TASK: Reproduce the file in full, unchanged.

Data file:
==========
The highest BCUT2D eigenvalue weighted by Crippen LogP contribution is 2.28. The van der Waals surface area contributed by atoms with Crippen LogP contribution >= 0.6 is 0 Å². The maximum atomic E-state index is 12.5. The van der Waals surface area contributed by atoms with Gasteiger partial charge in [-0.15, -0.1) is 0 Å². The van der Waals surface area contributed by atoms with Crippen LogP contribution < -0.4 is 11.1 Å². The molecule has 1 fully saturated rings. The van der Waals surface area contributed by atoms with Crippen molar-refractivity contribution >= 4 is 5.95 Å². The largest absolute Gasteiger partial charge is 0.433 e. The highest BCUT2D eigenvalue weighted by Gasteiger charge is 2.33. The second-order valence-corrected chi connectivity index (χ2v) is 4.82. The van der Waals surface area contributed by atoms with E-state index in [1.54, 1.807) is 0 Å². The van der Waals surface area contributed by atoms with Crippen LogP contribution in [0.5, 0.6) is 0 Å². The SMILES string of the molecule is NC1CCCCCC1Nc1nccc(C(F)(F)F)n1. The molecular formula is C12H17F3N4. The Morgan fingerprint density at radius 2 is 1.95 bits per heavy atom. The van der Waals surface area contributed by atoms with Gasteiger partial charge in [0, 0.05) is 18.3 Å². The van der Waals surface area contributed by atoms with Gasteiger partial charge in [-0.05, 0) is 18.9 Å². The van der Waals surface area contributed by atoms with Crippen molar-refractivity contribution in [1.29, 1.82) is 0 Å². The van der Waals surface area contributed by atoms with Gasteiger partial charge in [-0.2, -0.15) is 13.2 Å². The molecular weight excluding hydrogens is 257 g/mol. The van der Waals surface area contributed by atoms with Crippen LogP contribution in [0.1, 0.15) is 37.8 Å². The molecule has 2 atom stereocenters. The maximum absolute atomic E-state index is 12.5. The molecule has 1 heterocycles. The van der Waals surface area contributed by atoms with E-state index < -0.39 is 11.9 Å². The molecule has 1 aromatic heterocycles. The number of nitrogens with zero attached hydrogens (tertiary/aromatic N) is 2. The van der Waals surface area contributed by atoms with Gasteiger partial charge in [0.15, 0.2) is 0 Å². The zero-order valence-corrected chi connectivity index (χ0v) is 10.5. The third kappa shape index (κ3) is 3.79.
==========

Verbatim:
The highest BCUT2D eigenvalue weighted by Crippen LogP contribution is 2.28. The van der Waals surface area contributed by atoms with Crippen LogP contribution >= 0.6 is 0 Å². The maximum atomic E-state index is 12.5. The van der Waals surface area contributed by atoms with Gasteiger partial charge in [-0.15, -0.1) is 0 Å². The van der Waals surface area contributed by atoms with Crippen LogP contribution < -0.4 is 11.1 Å². The molecule has 1 fully saturated rings. The van der Waals surface area contributed by atoms with Crippen molar-refractivity contribution >= 4 is 5.95 Å². The largest absolute Gasteiger partial charge is 0.433 e. The highest BCUT2D eigenvalue weighted by Gasteiger charge is 2.33. The second-order valence-corrected chi connectivity index (χ2v) is 4.82. The van der Waals surface area contributed by atoms with E-state index in [1.54, 1.807) is 0 Å². The van der Waals surface area contributed by atoms with Crippen LogP contribution in [0.5, 0.6) is 0 Å². The SMILES string of the molecule is NC1CCCCCC1Nc1nccc(C(F)(F)F)n1. The molecular formula is C12H17F3N4. The Morgan fingerprint density at radius 2 is 1.95 bits per heavy atom. The van der Waals surface area contributed by atoms with Gasteiger partial charge in [0, 0.05) is 18.3 Å². The van der Waals surface area contributed by atoms with Gasteiger partial charge in [-0.05, 0) is 18.9 Å². The van der Waals surface area contributed by atoms with Crippen molar-refractivity contribution in [1.29, 1.82) is 0 Å². The van der Waals surface area contributed by atoms with Gasteiger partial charge in [-0.2, -0.15) is 13.2 Å². The molecular weight excluding hydrogens is 257 g/mol. The van der Waals surface area contributed by atoms with Crippen LogP contribution in [0.1, 0.15) is 37.8 Å². The molecule has 2 atom stereocenters. The maximum absolute atomic E-state index is 12.5. The molecule has 1 heterocycles. The van der Waals surface area contributed by atoms with E-state index < -0.39 is 11.9 Å². The molecule has 1 aromatic heterocycles. The number of nitrogens with zero attached hydrogens (tertiary/aromatic N) is 2. The van der Waals surface area contributed by atoms with Gasteiger partial charge in [0.15, 0.2) is 0 Å². The zero-order valence-corrected chi connectivity index (χ0v) is 10.5. The third kappa shape index (κ3) is 3.79.